Anna Maria Island

By Christina Silva
Published September 30, 2007

Geography: The island is split into three quaint towns. Bradenton Beach, at the southern end of the island, is home to many condominium units, luxurious resorts and waterfront rentals. Holmes Beach, a collection of small-beach houses and hotels, sits in the middle of the island. It's most familiar spot is Manatee County Beach, which is the first thing most visitors see when they cross the bridge to the island. At the northernmost tip lies the city of Anna Maria. With its killer view of the Skyway Bridge, and cute little shops and restaurants, Anna Maria is the island's best kept secret.

A little history: The island was first discovered by the Timucan and Caloosan American Indian tribes and then by Spanish explorers (including Hernando DeSoto) in the name of the Spanish Crown. George Emerson Bean, a world traveler from Connecticut, became the first permanent resident on the Island and homesteaded what is now the city of Anna Maria in 1893. Through the years, famous residents have included Charles Roser, creator of the Fig Newton.

The beach: The 7-mile shoreline feels and looks like what we imagine a beach would look like if you spread vanilla pudding all over the place: the sand is awash in a creamy, pale color, cool to the touch even on a sweaty August day and soft between your toes. Playgrounds dot the sand, providing something to do for the little ones. Sea gulls coast over a sea of beach umbrellas staked into the sand.

Amenities: There are so many great places to pick up unique souvenirs, stuff your belly and spend your cash it's hard to know where to start. Start your day with a bellyache at the Cafe on the Beach on Manatee Beach, where for $5.99 you can stuff your face with as many pancakes and sausages as you can stomach. Drive over to Anna Maria Beach and marvel at how teeny the cars look as commuters make their way across the Skyway Bridge. Whisper under your breath, "suckers." At the nearby Rod and Reel Pier, ask the locales about the legend of the sharks who fight back. Blame only yourself if you suddenly develop a fear of water. Just before sunset, head over to the Sandbar in Anna Maria. Correctly predict the time the sun will slip into the horizon and you'll earn your table a free bottle of champagne. Oo la la. Also, the Sandbar has the best conch fritters. Ever. Best of all there isn't a single franchise or high-rise building on the island. Anna Maria is so low-key, residents have to pick up their mail from the post office because there is no home delivery. For those seeking spiritual guidance, there's the nondenominational Roser Church, built by Charles Roser in 1911, and cheekily referred to as the house Fig Newtons built.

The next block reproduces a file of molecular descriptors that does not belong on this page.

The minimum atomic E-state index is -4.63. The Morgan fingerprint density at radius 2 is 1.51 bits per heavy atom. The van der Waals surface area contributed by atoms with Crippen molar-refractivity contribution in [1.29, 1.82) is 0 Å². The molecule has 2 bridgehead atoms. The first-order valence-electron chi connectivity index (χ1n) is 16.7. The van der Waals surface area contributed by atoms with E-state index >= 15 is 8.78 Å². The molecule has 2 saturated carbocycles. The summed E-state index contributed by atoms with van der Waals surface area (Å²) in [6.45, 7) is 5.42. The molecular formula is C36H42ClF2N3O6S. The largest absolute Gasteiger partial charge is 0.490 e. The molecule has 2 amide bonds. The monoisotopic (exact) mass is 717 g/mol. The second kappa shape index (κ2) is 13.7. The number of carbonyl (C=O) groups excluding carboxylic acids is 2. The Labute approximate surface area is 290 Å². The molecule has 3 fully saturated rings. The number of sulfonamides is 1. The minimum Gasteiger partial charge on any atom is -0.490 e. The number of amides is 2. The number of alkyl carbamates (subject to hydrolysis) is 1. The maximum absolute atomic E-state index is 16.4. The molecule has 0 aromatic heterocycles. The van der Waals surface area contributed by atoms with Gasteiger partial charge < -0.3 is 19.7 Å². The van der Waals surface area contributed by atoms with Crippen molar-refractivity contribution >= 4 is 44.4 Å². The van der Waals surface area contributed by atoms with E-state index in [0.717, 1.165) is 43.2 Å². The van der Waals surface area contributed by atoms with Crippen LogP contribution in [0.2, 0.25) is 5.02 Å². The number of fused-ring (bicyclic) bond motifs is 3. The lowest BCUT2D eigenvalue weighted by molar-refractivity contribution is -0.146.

Some drawbacks: Somewhere during the hour-long ride from St. Petersburg to Anna Maria Island, you might whine to yourself, "This is such a drag. Are we there yet?" Fight the urge to turn around. Also, Anna Maria isn't really dog friendly, so leave Fido at home or at the hotel. And keep a close eye on your kids. The Anna Maria city beaches have no lifeguards or restrooms, and swimming is at your own risk.

Parking: Parking on the island can be tricky on the weekends. If you live or rent in Anna Maria, you can walk to the beach -- otherwise, be mindful of the areas where parking is not allowed. Bradenton Beach and Holmes Beach offer plenty of parking (some in shaded areas), but whatever you do, do not park in a residential area. You could be towed.

Bottom line: When locals say Anna Maria Island is paradise, believe them. Everyone is super friendly, the food is excellent and the usual swath of McMansions prevalent in so many beach communities is noticeably absent. In fact, it's easy to lose yourself in the fantasy of ditching whatever it is you do, moving into one the picturesque cottages along the shore, and never leaving again.